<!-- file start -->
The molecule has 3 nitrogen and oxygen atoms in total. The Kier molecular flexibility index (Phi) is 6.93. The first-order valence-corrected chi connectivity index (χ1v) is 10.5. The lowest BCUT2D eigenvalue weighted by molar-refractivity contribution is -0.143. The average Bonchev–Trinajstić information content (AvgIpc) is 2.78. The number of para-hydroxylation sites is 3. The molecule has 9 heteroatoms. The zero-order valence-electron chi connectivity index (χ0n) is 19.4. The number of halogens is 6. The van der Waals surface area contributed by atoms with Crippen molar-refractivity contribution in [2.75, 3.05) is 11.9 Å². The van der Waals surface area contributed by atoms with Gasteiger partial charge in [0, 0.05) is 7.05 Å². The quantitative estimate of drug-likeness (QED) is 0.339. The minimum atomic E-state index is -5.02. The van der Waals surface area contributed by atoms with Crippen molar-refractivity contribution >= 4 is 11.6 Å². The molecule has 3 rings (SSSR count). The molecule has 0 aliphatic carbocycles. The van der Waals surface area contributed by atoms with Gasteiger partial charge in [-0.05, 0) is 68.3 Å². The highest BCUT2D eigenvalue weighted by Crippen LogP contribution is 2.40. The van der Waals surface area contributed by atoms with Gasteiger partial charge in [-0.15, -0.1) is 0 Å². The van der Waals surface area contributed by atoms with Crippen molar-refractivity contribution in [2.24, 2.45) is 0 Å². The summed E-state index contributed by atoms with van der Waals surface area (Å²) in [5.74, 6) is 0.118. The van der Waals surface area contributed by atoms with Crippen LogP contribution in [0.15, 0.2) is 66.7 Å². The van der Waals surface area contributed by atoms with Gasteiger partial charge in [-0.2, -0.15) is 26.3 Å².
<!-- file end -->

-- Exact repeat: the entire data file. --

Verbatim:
The molecule has 3 nitrogen and oxygen atoms in total. The Kier molecular flexibility index (Phi) is 6.93. The first-order valence-corrected chi connectivity index (χ1v) is 10.5. The lowest BCUT2D eigenvalue weighted by molar-refractivity contribution is -0.143. The average Bonchev–Trinajstić information content (AvgIpc) is 2.78. The number of para-hydroxylation sites is 3. The molecule has 9 heteroatoms. The zero-order valence-electron chi connectivity index (χ0n) is 19.4. The number of halogens is 6. The van der Waals surface area contributed by atoms with Crippen molar-refractivity contribution in [2.75, 3.05) is 11.9 Å². The van der Waals surface area contributed by atoms with Gasteiger partial charge in [0, 0.05) is 7.05 Å². The quantitative estimate of drug-likeness (QED) is 0.339. The minimum atomic E-state index is -5.02. The van der Waals surface area contributed by atoms with Crippen molar-refractivity contribution >= 4 is 11.6 Å². The molecule has 3 rings (SSSR count). The molecule has 0 aliphatic carbocycles. The van der Waals surface area contributed by atoms with Gasteiger partial charge in [-0.05, 0) is 68.3 Å². The highest BCUT2D eigenvalue weighted by Crippen LogP contribution is 2.40. The van der Waals surface area contributed by atoms with Gasteiger partial charge in [-0.15, -0.1) is 0 Å². The van der Waals surface area contributed by atoms with Crippen molar-refractivity contribution in [2.24, 2.45) is 0 Å². The summed E-state index contributed by atoms with van der Waals surface area (Å²) in [5.74, 6) is 0.118. The van der Waals surface area contributed by atoms with Crippen LogP contribution in [0.15, 0.2) is 66.7 Å². The van der Waals surface area contributed by atoms with Gasteiger partial charge in [-0.2, -0.15) is 26.3 Å².